By Kayla Sosa
A Grand Rapids couple are in the process of bringing a wine and jazz bar to the city.
Coming from a background in education, Nadia and Shatawn Brigham want to offer something to the community that’s accessible and relaxing, but also breaking racial barriers within the industry.
“When you think about wine and the making of wine, there is a growing number of black and brown folks who are entering into this space, whether consumption, distributing, making their own wines and labeling their own wines,” Nadia Brigham said. “That’s exciting for us because it’s really about lowering these racial barriers in areas that the industry didn’t believe we were interested in.”
GR Noir is located at 35 South Division Avenue – at the corner of Division and Weston – and will be open in spring of this year.
“This is a response to the lack of venue that we’re offering to Grand Rapids, because it’s known as ‘Beer City,’” Shatawn Brigham said. “We want to provide an alternative to folks who may not drink beer or who may want a break from drinking beer.”
The space will feature a variety of seating options, a stage for live jazz two to three nights a week (the rest of the time jazz only will be played through speakers) and multiple bars.
Wine will be served in ounce pours, flights, by the glass and bottle. There will be a warming kitchen for serving charcuterie boards and “heavy hor dourves.”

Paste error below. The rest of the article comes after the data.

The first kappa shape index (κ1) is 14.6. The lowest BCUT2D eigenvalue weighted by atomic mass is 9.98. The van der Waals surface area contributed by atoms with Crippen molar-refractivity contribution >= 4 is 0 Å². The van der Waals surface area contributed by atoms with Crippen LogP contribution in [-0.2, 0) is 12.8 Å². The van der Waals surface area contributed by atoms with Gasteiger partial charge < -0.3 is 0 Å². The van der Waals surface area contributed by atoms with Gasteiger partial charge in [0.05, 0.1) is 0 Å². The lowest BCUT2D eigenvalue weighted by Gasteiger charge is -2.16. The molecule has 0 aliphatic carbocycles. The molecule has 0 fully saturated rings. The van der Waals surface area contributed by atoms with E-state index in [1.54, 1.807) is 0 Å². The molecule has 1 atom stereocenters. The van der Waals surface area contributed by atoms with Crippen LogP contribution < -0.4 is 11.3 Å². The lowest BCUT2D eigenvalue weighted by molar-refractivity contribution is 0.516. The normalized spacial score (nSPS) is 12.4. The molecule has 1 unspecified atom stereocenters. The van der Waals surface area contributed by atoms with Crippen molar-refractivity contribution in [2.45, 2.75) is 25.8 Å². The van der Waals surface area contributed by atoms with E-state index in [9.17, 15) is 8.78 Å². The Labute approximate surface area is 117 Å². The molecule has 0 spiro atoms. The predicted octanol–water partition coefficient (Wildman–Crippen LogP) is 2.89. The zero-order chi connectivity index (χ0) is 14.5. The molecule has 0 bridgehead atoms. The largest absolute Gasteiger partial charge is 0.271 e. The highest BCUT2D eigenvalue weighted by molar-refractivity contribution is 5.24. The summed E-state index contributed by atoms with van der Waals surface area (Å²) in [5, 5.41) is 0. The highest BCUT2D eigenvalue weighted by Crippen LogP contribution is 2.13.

The goal for GR Noir, the Brighams said, is to be a place for people to unwind and enjoy fine wine and relaxing sounds of jazz music.
“A space where people can breathe, make meaningful connections,” Nadia Brigham said. “It’s a space where people can exhale.”
Taking two “communal essences” – wine and jazz – GR Noir is a place for the community to interact. While there have been wine venues and jazz venues in Grand Rapids, GR Noir is a unique combination of the two.
“You can get beer everywhere,” Nadia Brigham said. “There are a handful of wine bars.”
The Brighams are especially excited to be trailblazing in an industry that typically is not majority black and brown owned, and knowing jazz music is something that African Americans gave to society.
“Jazz was born out of the most dire oppression of our ancestors in Congo Square in New Orleans where, on one day of the week, they could get together and make music,” Nadia Brigham said. “They gave jazz to the world and it totally revolutionized the world and revolutionized music to touch almost every genre of music.”
At GRNoir, The Brighams plan to play only jazz music with an intention to highlight local and little known musicians, as well as display jazz fusion music.
“It might have some jazz fusion,” Nadia Brigham said. “So the ways in which jazz has touched other genres of music but it will be unmistakably jazz.”
More information on GR Noir can be found on their Facebook page.